Spain just announced that the official lockdown has been extended until April 12th. So, in the best-case scenario we’re looking at another 3 full weeks inside until things can potentially get back to “normal”. This isn’t surprising – they announced last night that we can only expect the overall situation to get worse in the coming weeks. Hey, if this is what it takes for things to get better and finally get back to “normal” then it’s what we need to do.

Just to clarify, when I say official lockdown I don’t mean the kind where there are recommendations for social distancing and staying at home to flatten the curve. I’m talking about not being allowed to leave our houses. You can get fined by the police if you’re out on the street without a justifiable reason. No complaints here – while we stay healthy and safe I can’t complain.

And on a positive note my sense of smell/taste is finally starting to come back, slowy but surely!

On another positive note there are so many different entertainment options available online these days it seems the real problem is not having enough free time with the kids around to be able to take advantage. Some cool ones I’ve seen so far have been live concerts that artists are putting on from their homes, like Alejandro Sanz, Chris Martin, Bob Sinclair. Not sure about David Guetta but I’d love to see him. For the kids our house has converted into a 24 hour arts and crafts gallery/lego making station. Hey, whatever works.

At night we’re still continuing with our solidarity applauses and cheers at 8pm from our balcony. For the kids its the moment when they get excited to put on their jackets and shoes and go outside to see all the neighbors and lights. I hope this will continue and keep everyone’s spirits up. I just spoke to some friends in Italy who told me that this has kind of died out over there where they are at least (now they’re already on 2 weeks of quarantine),; hopefully we can keep it up here, at least for the kids’ sake, and as a bit of motivation for all.

I’ll leave with this image, drawings my son put up on our terrace this morning to share with the neighbors. #wecanbeatthis:

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COVID-19 Lockdown in Madrid – Day 4

Another day – check! T- ???

Two important things I learned today:

  1. Cardboard boxes (especially if they’re big) are the solution to everything. Next time we have a birthday or occasion for gifts I’m definitely going to think twice about buying anything

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2. 8pm is now one of our favorite times of the day. It started as a spontaneous moment the first day of the official quarantine at 10pm where everyone went out on their terraces to clap in appreciation of the medical staff and support who are working around the clock to fight this. Now this has turned into a nightly 8pm clapping ritual with kids. After the first day it was announced that the following day at 8pm we would repeat so that kids could join. Now it’s a routine, jackets, shoes and all, to go out on the terrace and join our neighbors in clapping. The kids love it. Today someone in an apartment not too far away started playing what sounded like the drums. I’m looking forward to tomorrow!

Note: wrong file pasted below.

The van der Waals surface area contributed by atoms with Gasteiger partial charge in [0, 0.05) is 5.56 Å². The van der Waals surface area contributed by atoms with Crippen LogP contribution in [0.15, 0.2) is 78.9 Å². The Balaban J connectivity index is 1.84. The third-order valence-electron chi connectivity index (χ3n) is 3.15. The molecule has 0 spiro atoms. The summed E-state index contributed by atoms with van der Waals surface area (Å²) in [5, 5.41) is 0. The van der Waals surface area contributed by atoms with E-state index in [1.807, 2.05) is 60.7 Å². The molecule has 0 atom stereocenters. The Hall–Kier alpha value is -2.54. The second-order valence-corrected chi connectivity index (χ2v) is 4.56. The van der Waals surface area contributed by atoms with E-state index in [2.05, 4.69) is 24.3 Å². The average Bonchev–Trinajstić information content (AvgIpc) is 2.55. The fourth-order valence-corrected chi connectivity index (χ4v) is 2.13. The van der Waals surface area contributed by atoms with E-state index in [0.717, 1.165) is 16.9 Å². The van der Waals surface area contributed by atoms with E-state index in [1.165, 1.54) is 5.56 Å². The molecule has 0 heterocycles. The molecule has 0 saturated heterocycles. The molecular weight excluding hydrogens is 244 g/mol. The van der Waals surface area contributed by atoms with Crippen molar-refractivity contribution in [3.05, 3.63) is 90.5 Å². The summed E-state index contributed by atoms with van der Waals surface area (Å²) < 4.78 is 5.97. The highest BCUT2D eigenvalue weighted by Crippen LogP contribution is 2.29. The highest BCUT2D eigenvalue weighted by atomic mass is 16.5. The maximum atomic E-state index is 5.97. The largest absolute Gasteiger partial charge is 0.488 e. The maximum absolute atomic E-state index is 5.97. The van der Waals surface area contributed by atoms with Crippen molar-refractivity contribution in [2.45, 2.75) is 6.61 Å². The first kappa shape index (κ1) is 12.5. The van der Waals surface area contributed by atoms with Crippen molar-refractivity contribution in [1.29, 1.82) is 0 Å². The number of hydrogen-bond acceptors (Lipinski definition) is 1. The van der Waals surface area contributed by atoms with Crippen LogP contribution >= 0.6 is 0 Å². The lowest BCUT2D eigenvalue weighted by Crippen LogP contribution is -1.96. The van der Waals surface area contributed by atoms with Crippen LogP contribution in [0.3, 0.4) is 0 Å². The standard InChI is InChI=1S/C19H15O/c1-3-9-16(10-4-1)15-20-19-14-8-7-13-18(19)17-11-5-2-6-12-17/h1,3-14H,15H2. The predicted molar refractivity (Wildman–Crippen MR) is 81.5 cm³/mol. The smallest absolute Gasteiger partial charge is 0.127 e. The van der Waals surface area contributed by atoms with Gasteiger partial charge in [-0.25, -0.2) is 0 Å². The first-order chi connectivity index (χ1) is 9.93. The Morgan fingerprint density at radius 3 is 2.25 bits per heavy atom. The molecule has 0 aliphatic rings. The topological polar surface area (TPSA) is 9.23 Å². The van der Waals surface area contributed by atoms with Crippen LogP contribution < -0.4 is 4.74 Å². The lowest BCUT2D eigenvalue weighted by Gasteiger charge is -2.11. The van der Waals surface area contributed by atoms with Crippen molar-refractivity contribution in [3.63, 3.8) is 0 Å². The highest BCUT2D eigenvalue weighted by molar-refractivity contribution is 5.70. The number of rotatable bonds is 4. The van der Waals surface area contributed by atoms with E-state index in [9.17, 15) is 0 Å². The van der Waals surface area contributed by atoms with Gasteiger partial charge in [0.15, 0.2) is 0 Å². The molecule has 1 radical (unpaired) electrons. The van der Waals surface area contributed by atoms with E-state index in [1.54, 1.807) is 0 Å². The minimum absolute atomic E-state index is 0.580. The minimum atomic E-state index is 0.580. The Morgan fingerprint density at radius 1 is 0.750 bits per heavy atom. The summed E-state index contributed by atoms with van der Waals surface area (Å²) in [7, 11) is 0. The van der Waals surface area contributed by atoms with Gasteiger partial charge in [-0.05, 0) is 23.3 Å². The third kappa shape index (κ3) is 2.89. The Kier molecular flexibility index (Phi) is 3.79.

COVID-19 lockdown in Madrid – 5 thoughts

We’re now officially on Day 3 of the government-enforced quarantine here in Madrid. I never would have imagined something like this happening a few years ago. Actually,  I never would have imagined something like this happening a few months ago, let alone a few weeks ago, but here we are. We’re at war with an invisible enemy.

Every time I see the news there’s something new: Spain is closing its borders, Western Europe is closing its borders, the number of cases in Spain is almost at 12,000 (a few days ago it was roughly half)… I’m thinking about trying to not watch the news for a little bit, although that will probably be hard to do. What’s also startling is the economic impact that we’re already seeing and will probably see for many years. In Spain a number of large companies have already announced massive temporary layoffs to thousands of employees. If companies are completely shut down and don’t have any income I guess there is no other viable option, but it’s still startling nonetheless.

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Here’s a picture of the supermarket the day people went crazy and thought a zombie apocalypse was coming.

And here is the supermarket the next day stocked up and ready to go. Clearly this was a false sense of security that things were under control as this was 2 days before 100% quarantine.